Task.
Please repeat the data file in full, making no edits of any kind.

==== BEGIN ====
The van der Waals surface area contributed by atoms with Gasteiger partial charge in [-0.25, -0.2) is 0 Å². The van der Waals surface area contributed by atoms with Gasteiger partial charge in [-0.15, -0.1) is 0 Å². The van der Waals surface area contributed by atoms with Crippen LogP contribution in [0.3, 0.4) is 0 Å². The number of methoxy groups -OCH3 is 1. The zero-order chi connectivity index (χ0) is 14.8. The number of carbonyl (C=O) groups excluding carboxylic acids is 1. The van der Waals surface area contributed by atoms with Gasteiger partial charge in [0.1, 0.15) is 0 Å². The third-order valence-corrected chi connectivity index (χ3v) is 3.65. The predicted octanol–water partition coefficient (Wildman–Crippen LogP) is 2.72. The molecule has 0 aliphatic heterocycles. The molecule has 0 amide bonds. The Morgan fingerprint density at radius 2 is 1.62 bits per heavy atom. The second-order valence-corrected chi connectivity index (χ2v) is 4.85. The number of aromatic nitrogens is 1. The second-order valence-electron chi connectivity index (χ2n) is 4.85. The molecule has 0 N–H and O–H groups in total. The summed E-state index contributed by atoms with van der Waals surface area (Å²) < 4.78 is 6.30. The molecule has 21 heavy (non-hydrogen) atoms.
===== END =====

The van der Waals surface area contributed by atoms with Gasteiger partial charge in [-0.25, -0.2) is 0 Å². The van der Waals surface area contributed by atoms with Gasteiger partial charge in [-0.15, -0.1) is 0 Å². The van der Waals surface area contributed by atoms with Crippen LogP contribution in [0.3, 0.4) is 0 Å². The number of methoxy groups -OCH3 is 1. The zero-order chi connectivity index (χ0) is 14.8. The number of carbonyl (C=O) groups excluding carboxylic acids is 1. The van der Waals surface area contributed by atoms with Gasteiger partial charge in [0.1, 0.15) is 0 Å². The third-order valence-corrected chi connectivity index (χ3v) is 3.65. The predicted octanol–water partition coefficient (Wildman–Crippen LogP) is 2.72. The molecule has 0 aliphatic heterocycles. The molecule has 0 amide bonds. The Morgan fingerprint density at radius 2 is 1.62 bits per heavy atom. The second-order valence-corrected chi connectivity index (χ2v) is 4.85. The number of aromatic nitrogens is 1. The second-order valence-electron chi connectivity index (χ2n) is 4.85. The molecule has 0 N–H and O–H groups in total. The summed E-state index contributed by atoms with van der Waals surface area (Å²) < 4.78 is 6.30. The molecule has 21 heavy (non-hydrogen) atoms.